Measurement of Micromechanical Properties with the FIBDAC Method

© Fraunhofer IKTS
Fig. 1: (A-C) Different FIB patterns on a microelectronic sample in order to relieve in-plane stress (left-to-right: single slot, double slot, pillar).
© Fraunhofer IKTS
Fig. 2: SEM image of the high contrast pattern on top of the ROI.
© Fraunhofer IKTS
Fig. 3: SEM image of the ROI after FIB milling.

The determination of micro-mechanical properties is an important field in material science as well as microelectronics research and development. Beside basic material parameters like Young’s modulus or Poisson’s ratio, the stress-strain state of a material is one of the key parameters to describe its overall mechanical behavior. Beside well-established methods for micro-mechanical parameter determination like nanoindentation, also methods for the characterization of the microscopic stress-strain state exist at Fraunhofer IKTS. One of these methods is the FIBDAC method which is here described stepwise:

    (c) Fraunhofer IKTS
  • - Creating a stable, unique, high contrast pattern on top of the Region Of Interest (ROI) by gold sputtering and successive focused ion beam (FIB) milling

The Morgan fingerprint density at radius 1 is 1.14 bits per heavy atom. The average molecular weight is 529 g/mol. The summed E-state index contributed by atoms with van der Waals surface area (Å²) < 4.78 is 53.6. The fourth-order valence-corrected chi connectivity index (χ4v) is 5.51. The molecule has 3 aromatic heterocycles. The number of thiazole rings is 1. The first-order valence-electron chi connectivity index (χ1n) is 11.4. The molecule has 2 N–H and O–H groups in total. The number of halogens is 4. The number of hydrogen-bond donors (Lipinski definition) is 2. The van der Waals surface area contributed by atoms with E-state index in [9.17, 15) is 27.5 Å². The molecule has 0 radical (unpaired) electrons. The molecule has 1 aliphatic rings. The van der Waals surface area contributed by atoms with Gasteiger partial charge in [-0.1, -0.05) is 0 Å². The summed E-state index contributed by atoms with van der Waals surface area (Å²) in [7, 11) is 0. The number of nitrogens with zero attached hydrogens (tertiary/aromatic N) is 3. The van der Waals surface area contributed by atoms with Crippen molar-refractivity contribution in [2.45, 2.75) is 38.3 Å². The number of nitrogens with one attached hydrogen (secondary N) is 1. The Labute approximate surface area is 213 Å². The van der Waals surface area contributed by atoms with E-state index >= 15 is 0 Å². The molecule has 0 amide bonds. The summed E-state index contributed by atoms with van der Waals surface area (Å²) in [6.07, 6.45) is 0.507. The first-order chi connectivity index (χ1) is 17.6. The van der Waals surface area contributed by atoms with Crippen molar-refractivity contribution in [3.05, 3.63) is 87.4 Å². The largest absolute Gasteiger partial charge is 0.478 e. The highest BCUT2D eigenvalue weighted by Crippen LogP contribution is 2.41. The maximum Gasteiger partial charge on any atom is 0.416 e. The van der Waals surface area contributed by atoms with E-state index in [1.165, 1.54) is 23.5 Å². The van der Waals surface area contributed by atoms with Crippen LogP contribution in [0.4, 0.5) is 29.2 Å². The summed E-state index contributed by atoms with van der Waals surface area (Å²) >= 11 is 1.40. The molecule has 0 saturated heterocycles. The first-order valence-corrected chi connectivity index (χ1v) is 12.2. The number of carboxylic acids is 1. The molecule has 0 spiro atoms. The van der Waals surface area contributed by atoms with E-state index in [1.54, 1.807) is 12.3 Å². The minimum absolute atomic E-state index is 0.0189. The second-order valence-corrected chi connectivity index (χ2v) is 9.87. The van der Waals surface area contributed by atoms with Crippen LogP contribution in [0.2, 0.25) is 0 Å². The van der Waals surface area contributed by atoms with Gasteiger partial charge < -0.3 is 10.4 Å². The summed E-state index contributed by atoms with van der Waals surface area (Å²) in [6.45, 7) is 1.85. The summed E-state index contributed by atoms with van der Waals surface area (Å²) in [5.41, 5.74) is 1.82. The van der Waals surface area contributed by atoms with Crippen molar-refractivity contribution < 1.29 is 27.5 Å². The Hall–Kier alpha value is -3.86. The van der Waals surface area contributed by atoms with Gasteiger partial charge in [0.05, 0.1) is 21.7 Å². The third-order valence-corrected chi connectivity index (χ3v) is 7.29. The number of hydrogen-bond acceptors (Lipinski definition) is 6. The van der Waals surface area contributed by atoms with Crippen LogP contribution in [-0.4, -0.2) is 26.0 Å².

• - Taking a high quality image of the ROI with a Scanning Electron Microscope (SEM)
  • - Milling a slit into the region of interest with the FIB, slit dimensions: width 1–2 µm, length approx. 10 µm, relaxing in-plane stress results in stress-strain relief
  • - Taking a second high quality image of the ROI  
  • - Calculation of the resulting strain field with the help of image processing software (Digital Auto Correlation – DAC) x-shift in pixel
  • - Feeding the strain data into a finite-element model or into a semianalytical model in order to calculate the stress on the basis of pre-determined elastical properties (Young’s modulus)